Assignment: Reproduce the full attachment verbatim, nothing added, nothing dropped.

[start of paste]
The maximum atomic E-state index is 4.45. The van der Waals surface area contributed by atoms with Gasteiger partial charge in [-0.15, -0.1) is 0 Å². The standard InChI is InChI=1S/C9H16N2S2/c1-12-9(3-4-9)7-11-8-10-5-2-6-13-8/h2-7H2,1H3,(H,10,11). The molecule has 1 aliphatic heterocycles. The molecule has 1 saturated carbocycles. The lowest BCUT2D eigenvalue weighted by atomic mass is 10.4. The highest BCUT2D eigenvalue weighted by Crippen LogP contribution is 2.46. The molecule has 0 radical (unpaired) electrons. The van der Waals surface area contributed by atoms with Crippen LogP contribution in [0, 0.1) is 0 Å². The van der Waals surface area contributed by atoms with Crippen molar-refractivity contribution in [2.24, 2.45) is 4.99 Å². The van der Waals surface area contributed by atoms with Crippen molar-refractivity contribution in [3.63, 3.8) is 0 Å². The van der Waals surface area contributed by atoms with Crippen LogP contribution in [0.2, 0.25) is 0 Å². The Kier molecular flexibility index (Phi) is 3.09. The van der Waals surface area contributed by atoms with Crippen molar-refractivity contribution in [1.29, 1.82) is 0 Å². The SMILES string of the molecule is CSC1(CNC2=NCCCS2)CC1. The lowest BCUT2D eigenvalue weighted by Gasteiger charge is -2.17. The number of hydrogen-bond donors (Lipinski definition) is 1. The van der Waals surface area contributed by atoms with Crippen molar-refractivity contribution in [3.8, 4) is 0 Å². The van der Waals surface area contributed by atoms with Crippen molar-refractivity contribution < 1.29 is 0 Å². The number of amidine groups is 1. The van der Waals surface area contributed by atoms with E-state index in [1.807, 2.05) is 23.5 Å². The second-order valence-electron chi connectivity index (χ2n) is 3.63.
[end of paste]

The maximum atomic E-state index is 4.45. The van der Waals surface area contributed by atoms with Gasteiger partial charge in [-0.15, -0.1) is 0 Å². The standard InChI is InChI=1S/C9H16N2S2/c1-12-9(3-4-9)7-11-8-10-5-2-6-13-8/h2-7H2,1H3,(H,10,11). The molecule has 1 aliphatic heterocycles. The molecule has 1 saturated carbocycles. The lowest BCUT2D eigenvalue weighted by atomic mass is 10.4. The highest BCUT2D eigenvalue weighted by Crippen LogP contribution is 2.46. The molecule has 0 radical (unpaired) electrons. The van der Waals surface area contributed by atoms with Crippen LogP contribution in [0, 0.1) is 0 Å². The van der Waals surface area contributed by atoms with Crippen molar-refractivity contribution in [2.24, 2.45) is 4.99 Å². The van der Waals surface area contributed by atoms with Crippen molar-refractivity contribution in [3.63, 3.8) is 0 Å². The van der Waals surface area contributed by atoms with Crippen LogP contribution in [0.2, 0.25) is 0 Å². The Kier molecular flexibility index (Phi) is 3.09. The van der Waals surface area contributed by atoms with Crippen molar-refractivity contribution in [1.29, 1.82) is 0 Å². The SMILES string of the molecule is CSC1(CNC2=NCCCS2)CC1. The lowest BCUT2D eigenvalue weighted by Gasteiger charge is -2.17. The number of hydrogen-bond donors (Lipinski definition) is 1. The van der Waals surface area contributed by atoms with Crippen molar-refractivity contribution in [3.8, 4) is 0 Å². The van der Waals surface area contributed by atoms with Crippen molar-refractivity contribution < 1.29 is 0 Å². The number of amidine groups is 1. The van der Waals surface area contributed by atoms with E-state index in [1.807, 2.05) is 23.5 Å². The second-order valence-electron chi connectivity index (χ2n) is 3.63.